Giving Constructive Feedback
How to Be Kind AND Get What You Want
Constructive Feedback: Feedback around an individual’s performance that helps achieve a positive outcome by building the skills and behaviors that person needs to be successful.
If you know me, you know I think brutal honesty is bullshit, and I believe in constructive feedback. In the past, I’ve talked a lot about why giving constructive feedback is important and that it’s crucial to not be negative or overly critical of your employees. Today we’re going to talk about the how.
Here are 10 tips on giving constructive feedback:
1. Have a Purpose
Have a purpose beyond telling someone they did something wrong. In other words, make sure it’s more than a feeling you have. If you’re planning on starting the conversation with “I feel like…”, it’s time to go back to the drawing board. Instead, make sure your feedback contains something objective, measurable, and (most importantly) actionable.
2. Make Sure it Contains Something of Value
Often this is the difference between feedback and criticism. If you’re not adding something of value to the conversation, aren’t you just telling someone what they did wrong? Create an opportunity for learning, growth, and/or action. This is why it’s called constructive criticism – you should be able to build something from it.
3. Do It Privately
Find a private place to have your conversation. Don’t give an individual in-depth feedback in front of others. Check with the employee to see if it’s a good time before you talk, especially if it’s something serious. However, if someone puts you off too much, be courteous, but get it scheduled. Don’t let them brush you off.
4. Do It In-Person
It’s always preferable to give feedback in-person. If for some reason you aren’t able to do that (i.e. COVID precautions), speak face-to-face on a Zoom call. It’s important to see that person’s face and their true reactions. If it’s not possible, a phone call is next best. Email should be last in line, especially for something important.
5. Use Your Words
If you do have to send feedback via email or some other form of text communication, use your words. Do not use emoticons! It’s easy enough for things to be lost in translation these days, so don’t add fuel to the fire by sending someone a smiley face and a rocketship.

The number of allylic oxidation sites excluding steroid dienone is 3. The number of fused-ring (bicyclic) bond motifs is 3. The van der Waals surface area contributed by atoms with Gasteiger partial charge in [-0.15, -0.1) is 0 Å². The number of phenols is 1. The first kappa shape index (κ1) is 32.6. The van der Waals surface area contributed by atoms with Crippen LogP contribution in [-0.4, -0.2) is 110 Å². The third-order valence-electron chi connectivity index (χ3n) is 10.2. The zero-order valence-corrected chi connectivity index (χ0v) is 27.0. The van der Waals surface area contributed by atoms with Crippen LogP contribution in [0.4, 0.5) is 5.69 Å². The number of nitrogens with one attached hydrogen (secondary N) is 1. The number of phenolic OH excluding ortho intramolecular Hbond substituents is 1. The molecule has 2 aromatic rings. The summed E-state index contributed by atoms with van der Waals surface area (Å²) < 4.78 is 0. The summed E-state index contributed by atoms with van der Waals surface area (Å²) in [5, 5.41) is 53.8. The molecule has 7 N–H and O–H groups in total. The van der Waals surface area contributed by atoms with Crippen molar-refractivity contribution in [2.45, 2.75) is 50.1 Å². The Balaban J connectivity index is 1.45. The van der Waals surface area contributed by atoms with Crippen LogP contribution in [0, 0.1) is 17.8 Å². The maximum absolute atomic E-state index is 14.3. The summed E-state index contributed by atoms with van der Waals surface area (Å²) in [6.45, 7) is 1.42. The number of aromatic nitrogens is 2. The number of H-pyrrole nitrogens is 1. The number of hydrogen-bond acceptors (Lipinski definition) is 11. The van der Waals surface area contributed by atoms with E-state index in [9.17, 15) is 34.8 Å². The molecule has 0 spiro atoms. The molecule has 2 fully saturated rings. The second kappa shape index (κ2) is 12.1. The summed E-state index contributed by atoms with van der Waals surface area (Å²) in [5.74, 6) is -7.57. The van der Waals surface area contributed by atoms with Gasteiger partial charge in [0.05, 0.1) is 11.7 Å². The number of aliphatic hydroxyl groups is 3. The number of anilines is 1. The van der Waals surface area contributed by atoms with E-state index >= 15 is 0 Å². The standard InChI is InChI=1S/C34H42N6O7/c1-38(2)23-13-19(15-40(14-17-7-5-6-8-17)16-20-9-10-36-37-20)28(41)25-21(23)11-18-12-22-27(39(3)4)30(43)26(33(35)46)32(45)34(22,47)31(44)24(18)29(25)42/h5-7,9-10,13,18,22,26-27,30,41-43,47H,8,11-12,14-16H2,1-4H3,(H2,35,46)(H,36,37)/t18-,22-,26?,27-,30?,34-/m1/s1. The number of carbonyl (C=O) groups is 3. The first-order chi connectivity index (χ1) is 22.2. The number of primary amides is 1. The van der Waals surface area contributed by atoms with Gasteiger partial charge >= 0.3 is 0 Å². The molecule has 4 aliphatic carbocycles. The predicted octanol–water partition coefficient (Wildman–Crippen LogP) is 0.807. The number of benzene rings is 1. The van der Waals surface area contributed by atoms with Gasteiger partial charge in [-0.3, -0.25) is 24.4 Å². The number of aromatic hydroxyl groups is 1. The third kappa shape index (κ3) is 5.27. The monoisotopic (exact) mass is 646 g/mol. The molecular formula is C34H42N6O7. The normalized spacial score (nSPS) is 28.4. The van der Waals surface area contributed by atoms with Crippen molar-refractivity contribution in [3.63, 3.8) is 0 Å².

6. Give Feedback Within a Timely Manner
Have the conversation while it’s fresh on everyone’s minds. It will always be harder to bring it up later, so try to have the talk within a couple of days of an incident.
7. Be Impartial
Do your best to treat everyone the same way. Don’t give one person a piece of feedback unless you would give it to your other employees in the same situation.
8. Be Sincere
Mean what you say—don’t say something just because it’s your duty. You don’t have to follow the ever-popular “shit sandwich” model if there’s no poop between the bread.
9. Give Praise When Deserved
Constructive feedback doesn’t have to be negative feedback, and you don’t always need to tell someone to improve something. If they’ve done well, just say so.
10. Be Respectful & Listen
Just because you’re helping someone doesn’t mean you need to be an asshole, so mind your tone. You’re a leader, not a boss. Also, chances are the person receiving the feedback will have something to say about it, so listen to how they feel about it and take it on board.
In a nutshell, be kind and let your employee know what’s working. Then let them know what isn’t working and what could be improved. Tell them what the outcome of improving and/or changing their behavior would be, and do your best to follow the 10 tips above.